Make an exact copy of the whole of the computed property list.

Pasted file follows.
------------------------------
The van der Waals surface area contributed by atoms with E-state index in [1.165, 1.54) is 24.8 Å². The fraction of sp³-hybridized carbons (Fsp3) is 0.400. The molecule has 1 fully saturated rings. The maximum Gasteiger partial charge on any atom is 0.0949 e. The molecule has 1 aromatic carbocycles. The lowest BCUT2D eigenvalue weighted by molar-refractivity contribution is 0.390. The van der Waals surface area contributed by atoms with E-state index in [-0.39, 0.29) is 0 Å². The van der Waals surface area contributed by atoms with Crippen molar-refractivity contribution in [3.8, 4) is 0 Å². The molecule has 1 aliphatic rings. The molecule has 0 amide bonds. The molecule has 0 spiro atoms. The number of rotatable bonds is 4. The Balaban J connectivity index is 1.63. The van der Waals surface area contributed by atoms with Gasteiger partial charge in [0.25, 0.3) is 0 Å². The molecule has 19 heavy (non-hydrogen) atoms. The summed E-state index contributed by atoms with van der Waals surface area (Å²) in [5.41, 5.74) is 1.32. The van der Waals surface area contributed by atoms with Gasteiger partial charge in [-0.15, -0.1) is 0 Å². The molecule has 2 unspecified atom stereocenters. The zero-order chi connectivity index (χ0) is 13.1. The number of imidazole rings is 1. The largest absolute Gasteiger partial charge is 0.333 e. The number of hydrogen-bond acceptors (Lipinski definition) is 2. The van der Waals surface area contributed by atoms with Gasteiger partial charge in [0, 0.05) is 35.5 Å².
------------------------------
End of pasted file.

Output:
The van der Waals surface area contributed by atoms with E-state index in [1.165, 1.54) is 24.8 Å². The fraction of sp³-hybridized carbons (Fsp3) is 0.400. The molecule has 1 fully saturated rings. The maximum Gasteiger partial charge on any atom is 0.0949 e. The molecule has 1 aromatic carbocycles. The lowest BCUT2D eigenvalue weighted by molar-refractivity contribution is 0.390. The van der Waals surface area contributed by atoms with E-state index in [-0.39, 0.29) is 0 Å². The van der Waals surface area contributed by atoms with Crippen molar-refractivity contribution in [3.8, 4) is 0 Å². The molecule has 1 aliphatic rings. The molecule has 0 amide bonds. The molecule has 0 spiro atoms. The number of rotatable bonds is 4. The Balaban J connectivity index is 1.63. The van der Waals surface area contributed by atoms with Gasteiger partial charge in [0.25, 0.3) is 0 Å². The molecule has 19 heavy (non-hydrogen) atoms. The summed E-state index contributed by atoms with van der Waals surface area (Å²) in [5.41, 5.74) is 1.32. The van der Waals surface area contributed by atoms with Gasteiger partial charge in [-0.15, -0.1) is 0 Å². The molecule has 2 unspecified atom stereocenters. The zero-order chi connectivity index (χ0) is 13.1. The number of imidazole rings is 1. The largest absolute Gasteiger partial charge is 0.333 e. The number of hydrogen-bond acceptors (Lipinski definition) is 2. The van der Waals surface area contributed by atoms with Gasteiger partial charge in [0, 0.05) is 35.5 Å².